The Times West Virginian

Opinion

April 4, 2014

Putting a cost on safety issue has been culprit in 13 traffic deaths

Would you believe that an item costing just 57 cents — less than the price of a can of pop — is being cited as the culprit in 13 traffic deaths?

A simple 57-cent item.

That’s how much fixing the fatal ignition switches that General Motors installed in new automobiles would have cost, and 13 lives would probably have been saved.

No wonder members of Congress have been demanding that the new CEO at General Motors provide some answers on why it took the giant automaker 10 years to recall automobiles with such a defect.

We think the entire country deserves an answer to such questions.

Mary Barra is the new CEO at General Motors, but her career as the top woman in the General Motors organization may be over before it gets a good start the way she was treated by members of Congress on Tuesday. She was highly criticized for speaking in a “gobbledygook” language, and really pounded for not firing an engineer who apparently concealed a change in the potentially deadly switches.

And she was lambasted because her company made an economic decision to keep the flawed component in production while it didn’t meet GM standards.

Congress was certainly within its right to question Barra in this manner. Even though she was not the CEO then, her company concealed facts that apparently led to the deaths of 13 people who drive General Motors automobiles.

Barra did acknowledge that it took too long for the company to act, and she promised changes at GM that would prevent such a lapse from ever happening again. She admitted to the large body that included many relatives of the crash victims that she could not not explain why it took years for her company to say a mistake had been made.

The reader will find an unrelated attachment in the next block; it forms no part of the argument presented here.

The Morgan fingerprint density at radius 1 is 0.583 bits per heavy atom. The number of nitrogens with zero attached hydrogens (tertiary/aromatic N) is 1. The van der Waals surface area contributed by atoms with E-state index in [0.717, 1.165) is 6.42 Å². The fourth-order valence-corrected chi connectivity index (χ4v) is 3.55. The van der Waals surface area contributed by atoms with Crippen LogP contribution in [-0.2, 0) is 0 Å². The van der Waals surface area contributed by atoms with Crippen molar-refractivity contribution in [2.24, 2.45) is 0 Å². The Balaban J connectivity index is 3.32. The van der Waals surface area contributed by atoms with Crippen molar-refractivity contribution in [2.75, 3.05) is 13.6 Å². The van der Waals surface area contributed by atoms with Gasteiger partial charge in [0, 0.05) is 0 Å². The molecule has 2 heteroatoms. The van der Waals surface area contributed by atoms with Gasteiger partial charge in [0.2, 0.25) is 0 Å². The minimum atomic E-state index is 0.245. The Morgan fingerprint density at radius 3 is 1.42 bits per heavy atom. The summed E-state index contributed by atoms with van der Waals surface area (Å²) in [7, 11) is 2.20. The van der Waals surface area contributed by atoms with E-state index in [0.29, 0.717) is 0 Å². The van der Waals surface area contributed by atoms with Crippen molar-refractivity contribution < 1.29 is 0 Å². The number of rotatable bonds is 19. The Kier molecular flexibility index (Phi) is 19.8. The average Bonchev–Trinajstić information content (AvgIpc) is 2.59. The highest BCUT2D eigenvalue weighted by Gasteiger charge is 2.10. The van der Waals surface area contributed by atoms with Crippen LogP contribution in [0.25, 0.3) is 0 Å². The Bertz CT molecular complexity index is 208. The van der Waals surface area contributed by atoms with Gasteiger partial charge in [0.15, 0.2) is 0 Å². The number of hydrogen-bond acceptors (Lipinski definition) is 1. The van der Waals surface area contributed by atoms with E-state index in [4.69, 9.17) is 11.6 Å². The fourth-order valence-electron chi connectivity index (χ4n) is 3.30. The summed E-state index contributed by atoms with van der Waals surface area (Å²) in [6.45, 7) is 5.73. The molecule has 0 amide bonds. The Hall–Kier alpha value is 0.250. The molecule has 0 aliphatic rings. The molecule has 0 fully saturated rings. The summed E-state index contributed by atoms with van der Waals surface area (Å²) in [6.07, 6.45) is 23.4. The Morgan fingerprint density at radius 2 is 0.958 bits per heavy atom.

How could she explain or justify such a travesty? This was a case of someone moving into the top position in a company and trying to apologize for things it had done, or not done, while realizing a major error had been made.

No amount of money can make up for 13 lives. Not $100,000 nor 57 cents.

And Barra said on what had to be the toughest day of her entire life — testifying before Congress when she knew she was on the negative side — “It’s not acceptable to put a cost on a safety issue.”

More than 2.3 million General Motors vehicles have since been recalled.

If this knowledge had been made public in the first place, all these recalls would have not been necessary now.

And more importantly, perhaps neither would 13 funerals.

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